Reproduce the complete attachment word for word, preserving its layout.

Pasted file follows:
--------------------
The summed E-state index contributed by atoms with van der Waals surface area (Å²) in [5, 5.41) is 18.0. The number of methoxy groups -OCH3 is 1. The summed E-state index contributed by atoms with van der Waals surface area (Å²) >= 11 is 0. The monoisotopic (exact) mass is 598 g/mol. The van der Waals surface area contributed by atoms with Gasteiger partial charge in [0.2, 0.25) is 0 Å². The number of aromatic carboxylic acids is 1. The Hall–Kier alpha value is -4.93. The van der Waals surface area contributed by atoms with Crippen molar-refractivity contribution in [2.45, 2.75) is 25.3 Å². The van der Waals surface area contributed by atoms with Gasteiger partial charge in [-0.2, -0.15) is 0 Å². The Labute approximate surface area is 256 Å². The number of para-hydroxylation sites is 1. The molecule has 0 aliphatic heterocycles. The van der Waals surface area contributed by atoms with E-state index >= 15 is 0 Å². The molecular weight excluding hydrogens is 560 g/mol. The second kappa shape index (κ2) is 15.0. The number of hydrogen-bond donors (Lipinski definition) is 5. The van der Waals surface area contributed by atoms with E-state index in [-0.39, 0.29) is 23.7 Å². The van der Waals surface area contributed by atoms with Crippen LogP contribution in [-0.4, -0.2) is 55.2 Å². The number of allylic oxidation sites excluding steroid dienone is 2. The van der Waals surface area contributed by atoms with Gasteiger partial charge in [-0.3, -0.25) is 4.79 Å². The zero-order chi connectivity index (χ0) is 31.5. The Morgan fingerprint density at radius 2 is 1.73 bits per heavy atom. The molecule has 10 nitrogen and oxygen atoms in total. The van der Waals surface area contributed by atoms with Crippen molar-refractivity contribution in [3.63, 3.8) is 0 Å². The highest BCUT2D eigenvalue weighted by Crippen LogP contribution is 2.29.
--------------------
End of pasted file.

The summed E-state index contributed by atoms with van der Waals surface area (Å²) in [5, 5.41) is 18.0. The number of methoxy groups -OCH3 is 1. The summed E-state index contributed by atoms with van der Waals surface area (Å²) >= 11 is 0. The monoisotopic (exact) mass is 598 g/mol. The van der Waals surface area contributed by atoms with Gasteiger partial charge in [0.2, 0.25) is 0 Å². The number of aromatic carboxylic acids is 1. The Hall–Kier alpha value is -4.93. The van der Waals surface area contributed by atoms with Crippen molar-refractivity contribution in [2.45, 2.75) is 25.3 Å². The van der Waals surface area contributed by atoms with Gasteiger partial charge in [-0.2, -0.15) is 0 Å². The Labute approximate surface area is 256 Å². The number of para-hydroxylation sites is 1. The molecule has 0 aliphatic heterocycles. The van der Waals surface area contributed by atoms with E-state index >= 15 is 0 Å². The molecular weight excluding hydrogens is 560 g/mol. The second kappa shape index (κ2) is 15.0. The number of hydrogen-bond donors (Lipinski definition) is 5. The van der Waals surface area contributed by atoms with E-state index in [-0.39, 0.29) is 23.7 Å². The van der Waals surface area contributed by atoms with Crippen LogP contribution in [-0.4, -0.2) is 55.2 Å². The number of allylic oxidation sites excluding steroid dienone is 2. The van der Waals surface area contributed by atoms with Gasteiger partial charge in [-0.3, -0.25) is 4.79 Å². The zero-order chi connectivity index (χ0) is 31.5. The Morgan fingerprint density at radius 2 is 1.73 bits per heavy atom. The molecule has 10 nitrogen and oxygen atoms in total. The van der Waals surface area contributed by atoms with Crippen molar-refractivity contribution in [3.63, 3.8) is 0 Å². The highest BCUT2D eigenvalue weighted by Crippen LogP contribution is 2.29.